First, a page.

Oh…ribs. Tangy, sticky, smoky, crispy, fatty batons of carnivorous dreams. The only meat that can get a full-grown adult to wear a bib and abide the term “finger-lickin’.” We crave you. We adore you. And yet, we marginalize you. We relegate you to the realm of the culinary low-brow—the stuff of picnics, Chinese takeout containers, and Medieval Times. Not that you don’t belong there, ribs. You do. But you weren’t just made for summertime and barbecue competitions and paper plates. You have so much more potential. You’re the original “meat on a stick,” and this is the age of the foie gras corn dog.
Fortunately for you (and for us), this is also an age of nose-to-tail scrupulosity, where comfort-food staples like you can get makeovers to rival “Pretty Woman.” Which means you, dear ribs, are defying age-old demarcations and showing up on (at least a few) sophisticated menus. And we’re finger-lickin’ glad to see you there.
Full disclosure: we tasted most of our made-over ribs in Texas, where barbecue is an acceptable religious denomination and primal cuts are probably taught in pre-K. But then that makes sense. If the rib’s going to have a renaissance, ground zero would probably be a place it’s worshipped ravenously. “We’re passionate about barbecue,” says 2012 Austin-San Antonio Rising Star Chef Aaron Franklin, a kind of craftsman-zealot whose respect for his product runs so deep, he’s on the verge of meat martyrdom. (It’s worth it. His ribs are incredible.)
But Franklin’s actually working within old boundary lines, albeit brilliantly, preparing ribs and other barbecue staples with a native’s purism. Texas chefs (and, Gaia help them, non-natives) outside the realm of barbecue work in a cultural divide, with barbecue folk on one hand and restaurant clientele on the other. “Inevitably, when our ribs first went on the menu, people were like ‘Oh these are really good, but I can go to such and such barbecue spot anytime,’” says 2012 Austin-San Antonio Rising Star Chef Ned Elliott of Foreign & Domestic, whose pork ribs go from sous vide to deep fried. “But they’re not competing against each other. They’re not trying to be the same thing.”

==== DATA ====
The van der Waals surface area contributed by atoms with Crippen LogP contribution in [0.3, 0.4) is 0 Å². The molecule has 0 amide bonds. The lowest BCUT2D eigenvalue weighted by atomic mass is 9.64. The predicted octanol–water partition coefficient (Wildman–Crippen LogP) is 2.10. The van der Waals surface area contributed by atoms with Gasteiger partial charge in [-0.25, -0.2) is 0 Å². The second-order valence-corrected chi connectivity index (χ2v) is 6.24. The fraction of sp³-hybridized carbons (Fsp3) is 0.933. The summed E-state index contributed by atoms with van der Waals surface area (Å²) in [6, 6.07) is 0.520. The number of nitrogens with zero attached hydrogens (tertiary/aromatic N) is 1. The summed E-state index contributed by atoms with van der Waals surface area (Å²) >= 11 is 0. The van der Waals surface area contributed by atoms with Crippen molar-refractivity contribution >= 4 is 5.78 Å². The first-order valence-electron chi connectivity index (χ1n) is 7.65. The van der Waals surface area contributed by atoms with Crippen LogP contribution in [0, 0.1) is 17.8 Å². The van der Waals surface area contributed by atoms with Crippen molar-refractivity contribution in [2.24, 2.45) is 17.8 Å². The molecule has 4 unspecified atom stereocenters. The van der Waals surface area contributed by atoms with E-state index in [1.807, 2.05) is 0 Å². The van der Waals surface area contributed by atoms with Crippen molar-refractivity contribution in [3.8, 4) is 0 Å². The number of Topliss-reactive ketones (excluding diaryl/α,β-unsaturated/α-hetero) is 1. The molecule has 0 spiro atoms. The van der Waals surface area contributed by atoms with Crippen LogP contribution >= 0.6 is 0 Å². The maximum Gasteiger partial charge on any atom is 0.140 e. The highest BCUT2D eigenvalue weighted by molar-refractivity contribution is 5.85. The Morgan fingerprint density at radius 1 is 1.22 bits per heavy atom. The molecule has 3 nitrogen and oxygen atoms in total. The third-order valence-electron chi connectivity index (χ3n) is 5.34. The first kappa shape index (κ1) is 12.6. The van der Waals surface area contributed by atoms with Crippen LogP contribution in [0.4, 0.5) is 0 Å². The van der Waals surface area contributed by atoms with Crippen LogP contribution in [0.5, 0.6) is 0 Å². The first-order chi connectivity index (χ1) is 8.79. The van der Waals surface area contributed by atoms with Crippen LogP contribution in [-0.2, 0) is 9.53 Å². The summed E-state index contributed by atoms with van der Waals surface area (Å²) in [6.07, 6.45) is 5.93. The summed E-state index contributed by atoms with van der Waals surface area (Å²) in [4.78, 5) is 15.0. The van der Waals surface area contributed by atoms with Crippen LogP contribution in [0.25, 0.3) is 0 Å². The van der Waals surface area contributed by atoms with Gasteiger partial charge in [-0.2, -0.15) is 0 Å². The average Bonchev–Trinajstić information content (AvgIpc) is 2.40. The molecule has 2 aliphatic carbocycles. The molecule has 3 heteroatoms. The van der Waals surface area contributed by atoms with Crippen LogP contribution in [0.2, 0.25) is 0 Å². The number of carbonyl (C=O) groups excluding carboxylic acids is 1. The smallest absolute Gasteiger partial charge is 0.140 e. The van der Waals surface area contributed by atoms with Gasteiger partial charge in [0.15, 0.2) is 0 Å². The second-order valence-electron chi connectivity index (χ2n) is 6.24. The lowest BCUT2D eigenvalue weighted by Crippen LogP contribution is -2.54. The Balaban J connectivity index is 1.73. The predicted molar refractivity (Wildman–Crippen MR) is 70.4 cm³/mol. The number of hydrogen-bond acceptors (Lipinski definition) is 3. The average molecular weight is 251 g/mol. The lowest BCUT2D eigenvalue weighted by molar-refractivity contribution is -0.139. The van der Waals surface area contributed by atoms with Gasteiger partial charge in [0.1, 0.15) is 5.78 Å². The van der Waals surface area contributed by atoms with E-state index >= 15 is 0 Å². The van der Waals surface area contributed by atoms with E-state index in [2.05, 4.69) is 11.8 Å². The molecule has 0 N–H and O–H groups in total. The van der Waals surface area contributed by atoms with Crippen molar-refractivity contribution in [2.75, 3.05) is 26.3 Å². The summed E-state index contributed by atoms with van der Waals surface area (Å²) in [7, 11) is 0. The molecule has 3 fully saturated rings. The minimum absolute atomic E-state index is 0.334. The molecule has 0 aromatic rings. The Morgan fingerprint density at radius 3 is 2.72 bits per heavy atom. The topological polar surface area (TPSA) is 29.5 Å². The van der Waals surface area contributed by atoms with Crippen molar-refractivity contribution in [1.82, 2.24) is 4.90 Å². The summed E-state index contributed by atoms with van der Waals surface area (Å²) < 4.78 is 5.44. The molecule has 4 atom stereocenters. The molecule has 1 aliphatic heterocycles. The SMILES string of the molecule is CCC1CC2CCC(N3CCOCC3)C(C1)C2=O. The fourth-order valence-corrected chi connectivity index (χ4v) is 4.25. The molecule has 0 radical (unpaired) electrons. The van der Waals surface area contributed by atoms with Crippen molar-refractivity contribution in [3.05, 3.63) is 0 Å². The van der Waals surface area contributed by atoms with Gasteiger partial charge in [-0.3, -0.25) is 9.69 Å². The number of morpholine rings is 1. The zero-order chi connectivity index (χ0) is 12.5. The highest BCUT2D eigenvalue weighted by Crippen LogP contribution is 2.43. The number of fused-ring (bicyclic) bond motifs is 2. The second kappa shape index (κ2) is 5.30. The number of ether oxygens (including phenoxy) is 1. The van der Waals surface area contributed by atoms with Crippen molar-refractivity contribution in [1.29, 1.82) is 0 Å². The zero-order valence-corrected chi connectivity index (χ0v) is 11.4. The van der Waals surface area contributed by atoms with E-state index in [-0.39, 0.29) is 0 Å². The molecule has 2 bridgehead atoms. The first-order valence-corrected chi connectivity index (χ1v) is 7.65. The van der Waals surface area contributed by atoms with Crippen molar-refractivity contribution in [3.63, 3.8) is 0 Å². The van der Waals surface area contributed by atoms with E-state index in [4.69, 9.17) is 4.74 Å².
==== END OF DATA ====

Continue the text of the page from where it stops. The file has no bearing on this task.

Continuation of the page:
Trying to make a case for ribs as something else in the non-barbecue world is its own challenge. “[It’s] definitely a less respected cut of meat, but that makes no sense,” says Chef and 2012 Austin-San Antonio Rising Star Jason Dady of Tre Trattoria, who gives goat ribs a smoked-water brine. “They’re super tasty and are so versatile in their cooking styles.” Alongside guys like Elliott, Dady is openly taking pride in his ribs, worrying over them the way another chef might fuss over a lobe of foie or a slab of heritage pork belly. But before general chefdom takes up the mantle of ribs beyond barbecue, the first step is getting to know the product.
The anatomy of the rib is actually more like a tiny puzzle, made up of a couple key pieces. Take the pork rib. The basic division is loin rib versus spare rib. Loin ribs are so-called for living just below the loin muscle, thanklessly buttressing what will eventually become pork chops. Also known as baby back ribs—a term burned into our collective cultural memory thanks to Chili’s—loin ribs are curvier and typically meatier (thus more expensive) than their spare rib counterparts. But spare ribs live closer to the belly side of the pig—a heavenly place, home of bacon—so there’s more fat and flavor, albeit less actual meat (hence "spare").
In their fully butchered glory, loin ribs look like long, curved rectangles of neatly arranged (if slightly diminishing) ribs. And unlike spare ribs, butchered loin ribs are a final product, an indivisible meat quantity to be purchased and adored by the slab. Spare ribs, on the other hand, can be sold as such—a funkier looking assemblage of around 14 to 16 ribs, descending in size, with cartilage and rib tips still attached. But if and when those tips and cartilage are trimmed, spare ribs become St. Louis ribs, a kind of best-of-both-worlds choice for chefs who want the regularity of loin ribs and the flavor of spare ribs.